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“Read my lips…

…no new taxes.” — Former President George H.W. Bush before being elected and raising taxes like it was goin’ outta style….

The New Jersey Assembly is looking for ways to raise revenue for improvements to schools with high levels of lead in their drinking water.  Without question, a noble cause, but, in true New Jersey fashion, they’re looking to do it in the most short-sighted way imaginable: a bottle deposit.

Since modern recycling efforts have been established, no state has actually instituted a bottle deposit.  Most, in fact, have abolished theirs, finding that they make no sense at all.

“We definitely shouldn’t be poisoning our children,” says Ryan, “but Cape May Brew Co. would effectively have to turn into a recycling center.  We’re not remotely equipped for such a thing, and it would cost us thousands of dollars to make happen.”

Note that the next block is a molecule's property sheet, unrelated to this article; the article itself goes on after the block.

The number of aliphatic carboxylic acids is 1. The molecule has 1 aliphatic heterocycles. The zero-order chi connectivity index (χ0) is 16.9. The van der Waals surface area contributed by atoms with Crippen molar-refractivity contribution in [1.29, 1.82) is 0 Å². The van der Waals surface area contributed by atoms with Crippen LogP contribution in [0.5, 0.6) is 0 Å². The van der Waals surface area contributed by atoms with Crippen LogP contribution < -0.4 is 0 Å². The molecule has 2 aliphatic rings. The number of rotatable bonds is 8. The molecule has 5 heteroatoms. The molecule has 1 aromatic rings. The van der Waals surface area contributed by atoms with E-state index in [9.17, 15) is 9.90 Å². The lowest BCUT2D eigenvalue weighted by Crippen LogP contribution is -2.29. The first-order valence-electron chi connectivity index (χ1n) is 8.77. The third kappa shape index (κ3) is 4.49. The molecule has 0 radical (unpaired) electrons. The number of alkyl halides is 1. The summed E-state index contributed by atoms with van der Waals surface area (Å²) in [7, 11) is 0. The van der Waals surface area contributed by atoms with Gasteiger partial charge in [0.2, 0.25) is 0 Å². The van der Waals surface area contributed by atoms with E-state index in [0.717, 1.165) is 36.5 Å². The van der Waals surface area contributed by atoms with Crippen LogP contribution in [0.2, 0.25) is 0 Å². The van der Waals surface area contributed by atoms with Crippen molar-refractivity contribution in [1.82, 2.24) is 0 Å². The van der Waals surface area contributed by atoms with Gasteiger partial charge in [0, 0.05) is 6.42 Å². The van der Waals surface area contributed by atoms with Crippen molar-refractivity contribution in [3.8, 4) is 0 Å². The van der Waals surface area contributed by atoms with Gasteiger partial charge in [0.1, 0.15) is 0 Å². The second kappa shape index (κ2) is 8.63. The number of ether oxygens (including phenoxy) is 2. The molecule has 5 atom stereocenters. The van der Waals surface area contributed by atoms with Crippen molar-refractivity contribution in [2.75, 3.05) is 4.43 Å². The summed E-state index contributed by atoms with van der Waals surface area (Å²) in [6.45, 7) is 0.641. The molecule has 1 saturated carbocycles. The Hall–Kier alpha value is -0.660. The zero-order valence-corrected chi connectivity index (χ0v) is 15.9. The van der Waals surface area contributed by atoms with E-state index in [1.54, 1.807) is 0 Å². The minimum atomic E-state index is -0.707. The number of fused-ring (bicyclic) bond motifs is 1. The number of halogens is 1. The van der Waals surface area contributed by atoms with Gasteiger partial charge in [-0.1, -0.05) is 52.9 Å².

IMG_7549 (1)So, he flew up to Trenton to testify before the Assembly committee.  His testimony has been quoted by Newsworks and Politico New Jersey, among others.

Ignoring the fact that this little endeavor only raises revenue if people don’t return their bottles to get their deposit back, the bill passed through committee.  Ryan intends to continue to work with the sponsors of the proposal as it goes to the full Assembly for a vote, having met with counsel from the governor’s office to discuss the future of the legislation.  Gov. Christie has indicated that he’s likely to veto the measure.

The bottle deposit lent itself to great sitcom fodder in the 90s, with Seinfeld taking jabs at the possibility of making a killing by returning thousands of bottles.  Newman and Kramer might love the bottle deposit, but the sitcom world and the real world rarely occupy the same universe.  Except, apparently, in New Jersey politics.